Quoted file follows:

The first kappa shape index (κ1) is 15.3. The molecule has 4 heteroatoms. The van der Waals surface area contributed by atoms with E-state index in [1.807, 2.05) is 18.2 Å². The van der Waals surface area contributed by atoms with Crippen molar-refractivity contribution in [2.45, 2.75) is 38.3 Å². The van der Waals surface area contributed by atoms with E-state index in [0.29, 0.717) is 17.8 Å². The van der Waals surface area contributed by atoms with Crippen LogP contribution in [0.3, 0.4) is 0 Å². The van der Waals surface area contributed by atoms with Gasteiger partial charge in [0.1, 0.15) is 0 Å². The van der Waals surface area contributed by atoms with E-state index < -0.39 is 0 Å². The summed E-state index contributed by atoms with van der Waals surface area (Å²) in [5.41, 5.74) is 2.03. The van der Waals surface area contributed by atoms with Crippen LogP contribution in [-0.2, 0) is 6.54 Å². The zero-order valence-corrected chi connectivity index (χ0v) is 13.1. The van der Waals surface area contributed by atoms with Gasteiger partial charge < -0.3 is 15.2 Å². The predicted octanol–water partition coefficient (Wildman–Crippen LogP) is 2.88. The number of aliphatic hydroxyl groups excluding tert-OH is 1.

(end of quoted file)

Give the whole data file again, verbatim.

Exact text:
The first kappa shape index (κ1) is 15.3. The molecule has 4 heteroatoms. The van der Waals surface area contributed by atoms with E-state index in [1.807, 2.05) is 18.2 Å². The van der Waals surface area contributed by atoms with Crippen molar-refractivity contribution in [2.45, 2.75) is 38.3 Å². The van der Waals surface area contributed by atoms with E-state index in [0.29, 0.717) is 17.8 Å². The van der Waals surface area contributed by atoms with Crippen LogP contribution in [0.3, 0.4) is 0 Å². The van der Waals surface area contributed by atoms with Gasteiger partial charge in [0.1, 0.15) is 0 Å². The van der Waals surface area contributed by atoms with E-state index < -0.39 is 0 Å². The summed E-state index contributed by atoms with van der Waals surface area (Å²) in [5.41, 5.74) is 2.03. The van der Waals surface area contributed by atoms with Crippen LogP contribution in [-0.2, 0) is 6.54 Å². The zero-order valence-corrected chi connectivity index (χ0v) is 13.1. The van der Waals surface area contributed by atoms with Gasteiger partial charge < -0.3 is 15.2 Å². The predicted octanol–water partition coefficient (Wildman–Crippen LogP) is 2.88. The number of aliphatic hydroxyl groups excluding tert-OH is 1.